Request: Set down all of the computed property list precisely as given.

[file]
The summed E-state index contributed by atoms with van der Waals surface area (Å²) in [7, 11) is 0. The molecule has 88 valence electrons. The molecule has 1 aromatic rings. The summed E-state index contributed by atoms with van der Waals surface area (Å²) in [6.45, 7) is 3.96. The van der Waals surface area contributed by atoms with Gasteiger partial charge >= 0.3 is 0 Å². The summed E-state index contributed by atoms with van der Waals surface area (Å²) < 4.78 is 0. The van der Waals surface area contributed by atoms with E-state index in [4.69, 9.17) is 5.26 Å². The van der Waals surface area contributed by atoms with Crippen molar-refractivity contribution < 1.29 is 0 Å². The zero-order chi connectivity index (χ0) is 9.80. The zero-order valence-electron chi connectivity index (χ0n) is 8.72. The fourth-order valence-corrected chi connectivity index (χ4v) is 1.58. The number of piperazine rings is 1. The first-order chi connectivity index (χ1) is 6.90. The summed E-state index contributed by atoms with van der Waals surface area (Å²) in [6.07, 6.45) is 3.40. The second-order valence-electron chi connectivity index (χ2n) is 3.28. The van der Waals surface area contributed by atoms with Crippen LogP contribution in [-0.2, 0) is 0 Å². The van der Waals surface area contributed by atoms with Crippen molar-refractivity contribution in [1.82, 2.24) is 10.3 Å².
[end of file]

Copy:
The summed E-state index contributed by atoms with van der Waals surface area (Å²) in [7, 11) is 0. The molecule has 88 valence electrons. The molecule has 1 aromatic rings. The summed E-state index contributed by atoms with van der Waals surface area (Å²) in [6.45, 7) is 3.96. The van der Waals surface area contributed by atoms with Gasteiger partial charge >= 0.3 is 0 Å². The summed E-state index contributed by atoms with van der Waals surface area (Å²) < 4.78 is 0. The van der Waals surface area contributed by atoms with E-state index in [4.69, 9.17) is 5.26 Å². The van der Waals surface area contributed by atoms with Crippen molar-refractivity contribution < 1.29 is 0 Å². The zero-order chi connectivity index (χ0) is 9.80. The zero-order valence-electron chi connectivity index (χ0n) is 8.72. The fourth-order valence-corrected chi connectivity index (χ4v) is 1.58. The number of piperazine rings is 1. The first-order chi connectivity index (χ1) is 6.90. The summed E-state index contributed by atoms with van der Waals surface area (Å²) in [6.07, 6.45) is 3.40. The second-order valence-electron chi connectivity index (χ2n) is 3.28. The van der Waals surface area contributed by atoms with Crippen LogP contribution in [-0.2, 0) is 0 Å². The van der Waals surface area contributed by atoms with Crippen molar-refractivity contribution in [1.82, 2.24) is 10.3 Å².